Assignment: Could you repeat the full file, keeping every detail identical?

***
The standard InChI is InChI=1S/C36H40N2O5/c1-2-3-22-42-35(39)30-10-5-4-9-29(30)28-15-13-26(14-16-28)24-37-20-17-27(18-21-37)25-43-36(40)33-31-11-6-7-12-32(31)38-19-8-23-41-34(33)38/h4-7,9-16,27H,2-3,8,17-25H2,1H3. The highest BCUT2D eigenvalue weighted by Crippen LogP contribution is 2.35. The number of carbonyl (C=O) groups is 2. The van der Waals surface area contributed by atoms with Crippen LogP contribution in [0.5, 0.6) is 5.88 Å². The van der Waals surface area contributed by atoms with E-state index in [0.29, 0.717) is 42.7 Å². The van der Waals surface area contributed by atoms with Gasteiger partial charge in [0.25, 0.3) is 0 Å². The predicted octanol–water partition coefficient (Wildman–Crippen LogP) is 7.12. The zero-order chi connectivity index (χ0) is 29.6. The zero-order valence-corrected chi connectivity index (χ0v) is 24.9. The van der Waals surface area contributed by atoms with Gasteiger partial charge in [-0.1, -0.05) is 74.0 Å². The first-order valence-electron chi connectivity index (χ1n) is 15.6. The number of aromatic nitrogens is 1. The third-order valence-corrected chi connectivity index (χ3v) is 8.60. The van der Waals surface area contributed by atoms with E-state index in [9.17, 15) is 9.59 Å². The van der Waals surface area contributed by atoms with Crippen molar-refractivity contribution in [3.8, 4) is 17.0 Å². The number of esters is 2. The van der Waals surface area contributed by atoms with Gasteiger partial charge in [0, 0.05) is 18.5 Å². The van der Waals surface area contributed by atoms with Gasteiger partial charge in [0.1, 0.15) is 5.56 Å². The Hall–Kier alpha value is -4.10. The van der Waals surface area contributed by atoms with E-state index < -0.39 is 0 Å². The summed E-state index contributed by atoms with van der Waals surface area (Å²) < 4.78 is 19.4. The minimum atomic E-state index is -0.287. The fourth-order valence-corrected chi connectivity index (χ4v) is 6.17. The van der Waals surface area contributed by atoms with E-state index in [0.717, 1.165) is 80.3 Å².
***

The standard InChI is InChI=1S/C36H40N2O5/c1-2-3-22-42-35(39)30-10-5-4-9-29(30)28-15-13-26(14-16-28)24-37-20-17-27(18-21-37)25-43-36(40)33-31-11-6-7-12-32(31)38-19-8-23-41-34(33)38/h4-7,9-16,27H,2-3,8,17-25H2,1H3. The highest BCUT2D eigenvalue weighted by Crippen LogP contribution is 2.35. The number of carbonyl (C=O) groups is 2. The van der Waals surface area contributed by atoms with Crippen LogP contribution in [0.5, 0.6) is 5.88 Å². The van der Waals surface area contributed by atoms with E-state index in [0.29, 0.717) is 42.7 Å². The van der Waals surface area contributed by atoms with Gasteiger partial charge in [0.25, 0.3) is 0 Å². The predicted octanol–water partition coefficient (Wildman–Crippen LogP) is 7.12. The zero-order chi connectivity index (χ0) is 29.6. The zero-order valence-corrected chi connectivity index (χ0v) is 24.9. The van der Waals surface area contributed by atoms with Gasteiger partial charge in [-0.1, -0.05) is 74.0 Å². The first-order valence-electron chi connectivity index (χ1n) is 15.6. The number of aromatic nitrogens is 1. The third-order valence-corrected chi connectivity index (χ3v) is 8.60. The van der Waals surface area contributed by atoms with E-state index in [9.17, 15) is 9.59 Å². The van der Waals surface area contributed by atoms with Crippen molar-refractivity contribution in [3.8, 4) is 17.0 Å². The number of esters is 2. The van der Waals surface area contributed by atoms with Gasteiger partial charge in [0, 0.05) is 18.5 Å². The van der Waals surface area contributed by atoms with Gasteiger partial charge in [0.1, 0.15) is 5.56 Å². The Hall–Kier alpha value is -4.10. The van der Waals surface area contributed by atoms with E-state index < -0.39 is 0 Å². The summed E-state index contributed by atoms with van der Waals surface area (Å²) < 4.78 is 19.4. The minimum atomic E-state index is -0.287. The fourth-order valence-corrected chi connectivity index (χ4v) is 6.17. The van der Waals surface area contributed by atoms with E-state index in [0.717, 1.165) is 80.3 Å².